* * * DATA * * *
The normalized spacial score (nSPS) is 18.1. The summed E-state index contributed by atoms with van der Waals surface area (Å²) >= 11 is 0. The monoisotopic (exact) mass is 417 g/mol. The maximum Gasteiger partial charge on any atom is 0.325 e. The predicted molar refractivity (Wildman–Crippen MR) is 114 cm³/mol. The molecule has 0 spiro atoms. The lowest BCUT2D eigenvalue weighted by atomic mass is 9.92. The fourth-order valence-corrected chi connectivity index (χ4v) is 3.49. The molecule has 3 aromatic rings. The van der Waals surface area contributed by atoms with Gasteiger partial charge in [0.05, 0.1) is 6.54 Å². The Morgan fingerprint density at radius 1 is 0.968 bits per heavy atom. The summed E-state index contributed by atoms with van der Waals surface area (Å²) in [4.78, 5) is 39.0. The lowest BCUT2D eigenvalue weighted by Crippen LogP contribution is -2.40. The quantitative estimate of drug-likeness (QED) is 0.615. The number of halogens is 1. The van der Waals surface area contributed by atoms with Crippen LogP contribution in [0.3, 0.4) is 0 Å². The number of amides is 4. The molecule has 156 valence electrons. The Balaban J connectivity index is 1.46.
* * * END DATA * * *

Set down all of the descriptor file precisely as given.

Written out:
The normalized spacial score (nSPS) is 18.1. The summed E-state index contributed by atoms with van der Waals surface area (Å²) >= 11 is 0. The monoisotopic (exact) mass is 417 g/mol. The maximum Gasteiger partial charge on any atom is 0.325 e. The predicted molar refractivity (Wildman–Crippen MR) is 114 cm³/mol. The molecule has 0 spiro atoms. The lowest BCUT2D eigenvalue weighted by atomic mass is 9.92. The fourth-order valence-corrected chi connectivity index (χ4v) is 3.49. The molecule has 3 aromatic rings. The van der Waals surface area contributed by atoms with Gasteiger partial charge in [0.05, 0.1) is 6.54 Å². The Morgan fingerprint density at radius 1 is 0.968 bits per heavy atom. The summed E-state index contributed by atoms with van der Waals surface area (Å²) in [4.78, 5) is 39.0. The lowest BCUT2D eigenvalue weighted by Crippen LogP contribution is -2.40. The quantitative estimate of drug-likeness (QED) is 0.615. The number of halogens is 1. The van der Waals surface area contributed by atoms with Crippen LogP contribution in [0.3, 0.4) is 0 Å². The number of amides is 4. The molecule has 156 valence electrons. The Balaban J connectivity index is 1.46.